Why early to rise really can make you wealthy and wise

Phil Castle
Phil Castle

If you don’t mind a personal question, tell me: What time do you wake up? Are you early to rise, eager to get more done before 9 a.m. than most people do all day? Or do you prefer to ease into mornings, repeatedly whacking the snooze button as if you were chopping wood?

Personally speaking, I’ve done both — sometimes within the span of a few days. I bounded out of bed on a recent Saturday to complete a 4-mile jog by dawn’s early light. But far later in the morning on a Tuesday, I struggled to extract myself from where I was ensconced under the covers. I admonished myself to get my butt in gear, but couldn’t find the lever to engage any machinery.

It turns out the answer to my question is important not only for newspaper editors facing deadlines, but also entrepreneurs and executives running businesses. If you want something done right, you’re probably going to have to do it yourself — and get up early in the process.

At least that’s the advice of time management expert Laura Vanderkam, who literally wrote the book on the subject titled “What the Most Successful People Do Before Breakfast.”

Accomplished entrepreneurs and executives wake up in the wee hours, Vanderkam writes, to not only take on important work projects and clean out digital inboxes stuffed with emails, but also handle such tasks as exercising and catching up on news. In addition, they might work on personal projects, meditate to clear their minds or connect with spouses and children.

That’s not to mention what Admiral William H. McRaven recommends. If you want to change the world, the former Navy SEAL suggests, start by making your bed.

Vanderkam cites the results of research conducted by Roy Baumeister, a social psychologist who found that willpower is like a muscle that becomes fatigued with use. In other words, you’re likely to have more willpower first thing in the morning to tackle challenging tasks than in the afternoon or evening, when you’re weary from making decisions, dealing with people and putting out all those proverbial fires.

It’s also about time, Vanderkam writes. Entrepreneurs in particular know how little time is available in a day and how quickly it’s consumed by phone calls, meetings and all those other little chores that might be individually insignificant, but collectively considerable. Starting on priority projects early in the morning means you’re less likely to run out of time before you run out of work.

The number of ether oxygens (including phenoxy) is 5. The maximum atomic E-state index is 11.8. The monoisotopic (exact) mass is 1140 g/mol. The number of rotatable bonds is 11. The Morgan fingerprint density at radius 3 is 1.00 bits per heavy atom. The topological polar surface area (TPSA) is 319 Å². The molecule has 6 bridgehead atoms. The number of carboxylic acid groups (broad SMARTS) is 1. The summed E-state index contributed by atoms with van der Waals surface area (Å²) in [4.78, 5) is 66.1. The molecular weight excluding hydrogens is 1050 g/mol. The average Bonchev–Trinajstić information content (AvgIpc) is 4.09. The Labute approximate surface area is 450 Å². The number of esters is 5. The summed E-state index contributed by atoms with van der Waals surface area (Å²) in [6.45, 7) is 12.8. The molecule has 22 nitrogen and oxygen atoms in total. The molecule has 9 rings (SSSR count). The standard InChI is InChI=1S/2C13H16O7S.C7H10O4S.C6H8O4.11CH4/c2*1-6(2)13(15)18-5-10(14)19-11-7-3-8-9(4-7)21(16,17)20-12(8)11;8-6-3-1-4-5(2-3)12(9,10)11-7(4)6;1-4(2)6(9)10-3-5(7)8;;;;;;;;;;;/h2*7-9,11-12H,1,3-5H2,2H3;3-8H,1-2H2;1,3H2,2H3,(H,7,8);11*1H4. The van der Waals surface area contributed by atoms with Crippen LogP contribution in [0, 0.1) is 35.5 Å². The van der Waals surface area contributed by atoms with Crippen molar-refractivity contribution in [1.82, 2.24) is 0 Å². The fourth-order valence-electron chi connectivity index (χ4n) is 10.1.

I suspect I’m preaching to the choir. It’s difficult to argue with the commonsensical proverb: “Early to bed and early to rise makes a man healthy, wealthy and wise.”

If you’re by nature an early bird busy catching worms, you probably don’t need much additional motivation. But what if you’re a night owl? Then the proposition becomes more problematic.

Fortunately, Vanderkam and others not only believe it’s possible to evolve into a morning person, but recommend some steps to undertake the process.

Start slowly. Set the alarm for 10 minutes earlier the first week, 15 minutes earlier the second week and so you until you reach your goal. At the same time, make an effort to go to bed a little earlier each night.

By the way, eating snacks, imbibing with a nightcap or surfing the web right before you go to bed can prevent a good night’s sleep. So don’t. Instead, crawl under the covers with a good book.

Keep a journal of what’s keeping you preoccupied at night. Many night owls realize in retrospect they’re not doing anything especially productive or even that enjoyable. Likewise plan what you’ll do with your extra time in the morning so getting up earlier becomes a reward rather than punishment. Will you enjoy some uninterrupted quiet time at your desk? How about a more leisurely and less-stressful routine instead of rushing around to get to work on time?

If nothing else, establishing a routine can help you get up and do what needs to be done, even when you don’t feel like it. American artist Chuck Close put it this way: “Inspiration is for amateurs. The rest of us just show up and get to work.”

I’ll admit it: I don’t always wake up as early as I’d like. That’s puzzling because when I do get up early to take on some effort, I’m more energized, more  motivated and ultimately more productive. I’m more confident in myself and my ability to solve problems. It’s a feeling I should bring to mind the next time I’m tempted to hit the snooze button. Again.

So tell me: What time do you wake up?